Canada beats Sweden 3-2 in quarterfinals at women’s world hockey championship in Brampton


Published April 14, 2023 at 6:16 am

Sarah Nurse scored her second goal of the game at 4:26 of overtime as Canada picked up a nervy 3-2 victory over feisty Sweden on Thursday to advance to the semifinals at the women’s world hockey championship.

Blayre Turnbull had the other goal for Canada.

Emerance Maschmeyer registered the victory in goal with 12 saves after No. 1 option Ann-Renee Desbiens made 26 saves in Monday’s 4-3 shootout victory over the United States to secure top spot in Group A.

Nurse took a pass from Sarah Fillier in 3-on-3 OT before ripping a shot upstairs on Emma Soderberg, who was heroic in an extra period where her teammates barely touched the puck.

Canada improved to 11-0 all-time at the worlds against Sweden, but it was far from easy.

Lina Ljungblom and Hilda Svensson replied for the Swedes. Soderberg — the only reason the score was close — took the loss despite a 51-save effort.

Canada will face either Switzerland or Japan, which played Thursday’s late game, in Saturday’s semifinals.

The U.S. is set to meet Czechia in the other semifinal. The Americans beat Germany 3-0 in the quarters Thursday, while the Czechs topped Finland 2-1.

The 5 p.m. ET puck drop made for a bit of a late-arriving crowd, but some fans at the suburban CAA Centre took advantage of temperatures that hit 27 Celsius with some tailgating in the parking lot before heading into the arena.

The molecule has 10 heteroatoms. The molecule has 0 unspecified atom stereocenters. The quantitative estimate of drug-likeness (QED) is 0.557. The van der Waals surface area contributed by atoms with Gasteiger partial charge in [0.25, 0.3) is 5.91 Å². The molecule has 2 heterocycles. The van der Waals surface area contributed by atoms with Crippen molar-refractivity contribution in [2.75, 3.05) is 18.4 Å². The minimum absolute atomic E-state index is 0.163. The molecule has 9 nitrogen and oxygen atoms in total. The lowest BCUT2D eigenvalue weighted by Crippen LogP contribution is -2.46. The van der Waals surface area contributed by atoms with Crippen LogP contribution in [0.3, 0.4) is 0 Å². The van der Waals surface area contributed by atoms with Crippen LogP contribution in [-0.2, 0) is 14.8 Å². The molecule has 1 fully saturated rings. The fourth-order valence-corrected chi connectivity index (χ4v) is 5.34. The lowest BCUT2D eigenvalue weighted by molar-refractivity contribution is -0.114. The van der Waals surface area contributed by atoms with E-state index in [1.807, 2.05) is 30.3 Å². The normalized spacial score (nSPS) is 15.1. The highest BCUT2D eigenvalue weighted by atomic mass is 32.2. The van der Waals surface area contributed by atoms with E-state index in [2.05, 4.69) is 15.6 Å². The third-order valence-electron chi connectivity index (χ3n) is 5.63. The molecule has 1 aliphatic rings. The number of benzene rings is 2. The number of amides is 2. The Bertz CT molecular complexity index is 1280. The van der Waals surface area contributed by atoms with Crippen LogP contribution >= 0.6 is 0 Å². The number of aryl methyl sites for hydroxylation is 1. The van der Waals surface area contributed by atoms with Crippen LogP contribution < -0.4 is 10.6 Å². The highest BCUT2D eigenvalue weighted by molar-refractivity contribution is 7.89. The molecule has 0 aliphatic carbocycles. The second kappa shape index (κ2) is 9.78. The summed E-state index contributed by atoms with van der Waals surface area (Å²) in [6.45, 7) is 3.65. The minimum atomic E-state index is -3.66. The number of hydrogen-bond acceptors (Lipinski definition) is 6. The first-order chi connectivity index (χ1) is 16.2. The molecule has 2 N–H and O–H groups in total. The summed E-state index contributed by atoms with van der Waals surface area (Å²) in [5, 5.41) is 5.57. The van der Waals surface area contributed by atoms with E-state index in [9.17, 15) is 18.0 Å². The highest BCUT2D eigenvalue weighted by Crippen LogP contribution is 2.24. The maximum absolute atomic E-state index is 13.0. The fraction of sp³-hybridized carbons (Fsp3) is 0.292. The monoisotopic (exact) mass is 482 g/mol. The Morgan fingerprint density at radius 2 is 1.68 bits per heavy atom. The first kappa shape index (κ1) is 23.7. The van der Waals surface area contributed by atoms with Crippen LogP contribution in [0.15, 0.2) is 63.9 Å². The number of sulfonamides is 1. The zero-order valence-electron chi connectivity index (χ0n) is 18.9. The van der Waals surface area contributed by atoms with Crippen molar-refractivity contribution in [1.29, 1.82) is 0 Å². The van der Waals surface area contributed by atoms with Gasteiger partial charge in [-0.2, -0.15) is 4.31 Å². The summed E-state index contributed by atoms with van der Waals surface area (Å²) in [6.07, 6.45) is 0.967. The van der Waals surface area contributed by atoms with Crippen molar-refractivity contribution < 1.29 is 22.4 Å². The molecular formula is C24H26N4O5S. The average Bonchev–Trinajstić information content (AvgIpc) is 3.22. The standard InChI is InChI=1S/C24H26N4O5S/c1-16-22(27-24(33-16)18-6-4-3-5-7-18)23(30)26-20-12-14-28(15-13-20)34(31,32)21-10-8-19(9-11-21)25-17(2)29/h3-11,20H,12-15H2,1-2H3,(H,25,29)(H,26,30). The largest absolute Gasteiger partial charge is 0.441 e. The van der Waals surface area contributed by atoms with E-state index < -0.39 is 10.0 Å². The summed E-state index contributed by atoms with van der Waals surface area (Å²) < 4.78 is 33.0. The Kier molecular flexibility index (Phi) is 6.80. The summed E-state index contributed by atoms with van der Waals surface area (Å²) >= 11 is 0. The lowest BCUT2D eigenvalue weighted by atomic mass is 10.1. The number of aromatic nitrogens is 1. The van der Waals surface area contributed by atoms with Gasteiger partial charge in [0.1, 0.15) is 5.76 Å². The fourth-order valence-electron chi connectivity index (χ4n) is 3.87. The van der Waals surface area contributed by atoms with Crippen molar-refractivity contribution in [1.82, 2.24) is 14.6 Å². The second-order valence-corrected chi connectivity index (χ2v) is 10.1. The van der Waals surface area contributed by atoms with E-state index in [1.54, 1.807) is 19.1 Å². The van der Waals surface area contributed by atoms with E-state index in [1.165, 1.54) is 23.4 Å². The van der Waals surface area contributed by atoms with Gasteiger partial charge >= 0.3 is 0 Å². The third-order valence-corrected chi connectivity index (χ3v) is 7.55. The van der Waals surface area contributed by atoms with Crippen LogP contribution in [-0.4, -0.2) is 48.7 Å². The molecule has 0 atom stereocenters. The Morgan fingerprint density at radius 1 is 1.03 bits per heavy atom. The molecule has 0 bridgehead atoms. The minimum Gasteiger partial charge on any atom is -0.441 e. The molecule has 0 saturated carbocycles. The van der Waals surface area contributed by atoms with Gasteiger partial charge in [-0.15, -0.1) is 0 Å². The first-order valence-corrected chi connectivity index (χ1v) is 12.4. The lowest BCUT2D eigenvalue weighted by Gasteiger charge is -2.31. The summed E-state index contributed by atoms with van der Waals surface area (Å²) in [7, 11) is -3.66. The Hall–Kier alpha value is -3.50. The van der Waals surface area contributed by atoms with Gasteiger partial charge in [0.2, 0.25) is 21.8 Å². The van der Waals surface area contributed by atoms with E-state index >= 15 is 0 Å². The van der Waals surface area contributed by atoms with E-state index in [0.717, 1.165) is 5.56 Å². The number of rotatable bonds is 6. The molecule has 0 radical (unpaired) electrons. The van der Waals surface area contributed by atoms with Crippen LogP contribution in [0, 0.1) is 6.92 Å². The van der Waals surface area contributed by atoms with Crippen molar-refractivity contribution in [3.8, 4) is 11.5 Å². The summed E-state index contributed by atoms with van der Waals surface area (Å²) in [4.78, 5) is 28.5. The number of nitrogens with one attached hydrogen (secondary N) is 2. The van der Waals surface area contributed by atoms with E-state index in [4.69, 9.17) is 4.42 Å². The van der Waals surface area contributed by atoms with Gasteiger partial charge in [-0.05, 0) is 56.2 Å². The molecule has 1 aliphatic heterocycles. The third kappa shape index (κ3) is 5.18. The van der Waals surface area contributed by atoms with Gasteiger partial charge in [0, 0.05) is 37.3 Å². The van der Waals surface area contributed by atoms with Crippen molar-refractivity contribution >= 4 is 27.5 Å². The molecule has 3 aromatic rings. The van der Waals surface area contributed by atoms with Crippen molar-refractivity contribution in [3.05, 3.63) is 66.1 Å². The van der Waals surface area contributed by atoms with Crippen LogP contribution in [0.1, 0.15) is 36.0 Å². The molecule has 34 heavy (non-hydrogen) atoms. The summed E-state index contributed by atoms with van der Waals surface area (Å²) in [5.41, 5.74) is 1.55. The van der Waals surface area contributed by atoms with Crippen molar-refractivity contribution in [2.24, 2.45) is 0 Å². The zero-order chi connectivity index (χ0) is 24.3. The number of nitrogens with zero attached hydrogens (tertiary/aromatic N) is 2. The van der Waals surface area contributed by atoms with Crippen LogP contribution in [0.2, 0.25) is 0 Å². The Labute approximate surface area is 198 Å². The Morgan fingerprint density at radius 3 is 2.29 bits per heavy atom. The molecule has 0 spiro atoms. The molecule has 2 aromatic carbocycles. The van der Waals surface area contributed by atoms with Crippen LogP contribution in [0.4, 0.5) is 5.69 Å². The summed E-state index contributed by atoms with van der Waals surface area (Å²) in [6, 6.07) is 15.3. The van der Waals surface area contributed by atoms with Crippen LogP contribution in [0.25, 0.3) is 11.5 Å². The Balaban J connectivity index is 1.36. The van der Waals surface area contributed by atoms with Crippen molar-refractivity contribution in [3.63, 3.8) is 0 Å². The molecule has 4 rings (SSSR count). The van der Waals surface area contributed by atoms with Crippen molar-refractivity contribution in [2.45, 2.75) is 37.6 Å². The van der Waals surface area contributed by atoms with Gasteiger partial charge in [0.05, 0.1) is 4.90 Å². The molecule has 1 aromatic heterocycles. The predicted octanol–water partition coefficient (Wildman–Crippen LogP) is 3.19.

Trailing 2-1 late in the third period and not offering much of anything in attack, Sweden tied the game to stun the partisan CAA Centre crowd on a scramble with 9.2 seconds left on a sequence that stood up after video review.

Canada pressed and pressed in OT with Soderberg standing tall before Nurse finally won it.

The hosts opened Thursday’s scoring just over eight minutes into the first on a terrific rush from Turnbull.

The Canadian forward took a pass at her own blue line and sped through the neutral zone before blowing past a couple of Swedes and slipping a backhand five-hole on Soderberg.

It was mostly one-way traffic throughout the first, with Canada directing 14 shots on target compared to just five against.

The Canadians expected a physical encounter against Sweden — and that’s what they got.

Players on both sides didn’t shy away from taking the body, while there were a couple of scrums after whistles.

Hanna Olsson levelled Canada’s Laura Stacey on a Swedish power play, but was penalized for an illegal hit that eventually led to Nurse’s breakthrough at the other end.

With Sweden trying to kill off the final seconds of Olsson’s infraction, Nurse fired the puck upstairs on Soderberg for a 2-0 lead.

But the Swedes got to within one after Turnbull took a penalty for an illegal hit when Ljungblom beat Maschmeyer from the slot for her country’s first goal against Canada at the worlds since 2004.

Canada came out with renewed vigour in the third period — captain Marie-Philip Poulin hit the crossbar seven minutes in — before Sweden killed another illegal hit penalty to stay within one.

Fillier came close to making it 3-1 with five minutes left in regulation, but the puck stayed out to keep the encounter on a knife edge despite the Swedes offering almost nothing in attack at even strength.

Turnbull then fired wide with under two minutes to go as Canada kept up the pressure and didn’t allow Soderberg to leave her crease for an extra attack until there was 50 seconds on the clock before the Swedes tied it late.

Canada is looking for its third world title in less than 20 months after snapping a U.S. run of five straight in 2021.

The Canadians also beat their rival and fellow North American powerhouse for gold at the 2022 Olympics in Beijing.

Canada hammered Sweden 11-0 in the quarters at those Games, but only bested the Europeans by a 3-0 scoreline at the same stage of the 2022 worlds back in September.

This report by The Canadian Press was first published April 13, 2023.


Follow @JClipperton_CP on Twitter.

Joshua Clipperton, The Canadian Press

INsauga's Editorial Standards and Policies